7. Cool the loaf in the pan for 10 minutes, then turn it out onto a rack to cool completely. I think this bread is at its best the day after it’s baked.

Vegan Panna Cotta with Stewed Blackberries

Posted in desserts by veggies on the counter on September 13, 2010

The other day, my mom went to the park to pick up some blackberries. She came home with a bag full of them, and asked me to use them as part of a dessert. I couldn’t help myselft but thinking of a delicious, simple, spoon dessert, made of coconut milk, agar agar, and stewed fruit. You may have heard about agar agar before: it’s a gelatinous substance derived from an algae, mostly used in asian cuisine. It’s all natural, 100% vegan, and doesn’t have the artificial ingredients gelatin generally does have (I’m not even mentioning the part that gelatin is derived from animals’ bones…).

I’ve been working with agar agar powder as a substitute for gelatin for quite some time now, but it took me a while to get the best out of it. The main problem I’ve found while using it in various spoon desserts, is that it tended to harden way more than I wanted it to. The consistency I’d get, although reminding that of gelatin, wasn’t as soft as the latter. But after some experiments, I think I came up with the right ratio: for each 300 mililiters of liquid, add 1 and ½ teaspoons of agar agar flakes. Less than that, you’ll get a runny consistency; and adding just a bit more for the said amount of liquid, will make your dessert a bit on the hard side.

Now, this recipe for Vegan Panna Cotta is a favorite around here; it’s dead easy to make and really tasty. Not only adding the right amount of agar agar powder but also using coconut milk, are really important things in here, so do not try to substitute any of those ingredients. The coconut milk with its rich and subtle flavor really complements well the sweetness of the stewed berries. As far the fruit goes, you don’t really need to use blackberries in here; others, such as blueberries or even strawberries, will work out. I even tried once to make this dessert using stewed figs – delicious. Just bare in mind you want a fruit that is delicate and soft, but still firm enough to hold part of its structure after being cooked.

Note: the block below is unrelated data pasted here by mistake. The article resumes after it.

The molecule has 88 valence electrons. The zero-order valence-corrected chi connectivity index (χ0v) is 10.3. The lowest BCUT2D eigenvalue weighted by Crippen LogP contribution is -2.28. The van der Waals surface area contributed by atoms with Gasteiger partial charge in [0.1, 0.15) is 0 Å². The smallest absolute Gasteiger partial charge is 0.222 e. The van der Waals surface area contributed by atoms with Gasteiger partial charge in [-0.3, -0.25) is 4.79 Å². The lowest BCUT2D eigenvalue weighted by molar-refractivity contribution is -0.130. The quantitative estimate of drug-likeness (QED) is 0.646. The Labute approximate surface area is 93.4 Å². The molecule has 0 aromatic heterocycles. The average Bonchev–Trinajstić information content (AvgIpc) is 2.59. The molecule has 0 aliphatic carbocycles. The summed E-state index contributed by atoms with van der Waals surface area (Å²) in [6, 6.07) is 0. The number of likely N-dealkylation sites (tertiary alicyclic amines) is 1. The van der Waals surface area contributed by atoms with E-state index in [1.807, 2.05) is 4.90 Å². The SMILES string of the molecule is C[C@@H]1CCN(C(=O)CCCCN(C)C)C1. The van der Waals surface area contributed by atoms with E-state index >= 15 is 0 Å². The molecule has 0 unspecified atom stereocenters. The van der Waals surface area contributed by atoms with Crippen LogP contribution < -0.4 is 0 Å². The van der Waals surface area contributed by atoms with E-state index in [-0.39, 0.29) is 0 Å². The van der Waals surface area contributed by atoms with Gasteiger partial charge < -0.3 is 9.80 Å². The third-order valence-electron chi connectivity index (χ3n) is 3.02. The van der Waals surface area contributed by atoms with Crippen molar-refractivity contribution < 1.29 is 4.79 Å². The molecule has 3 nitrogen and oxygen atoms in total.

Vegan Panna Cotta with Stewed Blackberries

(serves 3)

¼ cup regular sugar

¼ cup water

300 grams blackberries

1 vanilla bean, split lengthwise

400 ml coconut milk

5 tablespoons agave nectar

1 and ¾ teaspoons agar agar flakes

1. Heat a saucepan over low-medium heat, add the blackberries, vanilla bean, sugar, and water. Cook, covered, for 10 to 15 minutes, or until the liquid has thickened a bit but hasn’t all evaporated. Let it cool and discard the vanilla bean.

2. In another pan over low-medium heat, add the coconut milk, agar agar flakes and agave nectar. Bring the mixture to a simmer (do not let the coconut milk boil) and stir constantly, for 15 minutes. When it’s done, remove the pan from the heat and let cool for 10 minutes.

3. Divide the coconut mixture equally among 3 cups. Refrigerate the cups for at least 2 hours, or until the mixture has harden to the consistency of gelatin.

4. Now, add the blackberries as well as the liquid that has been realeased while stewing them, on top of each cup. Cover the cups with cling film and refrigerate for additional 1 or 2 hours before serving.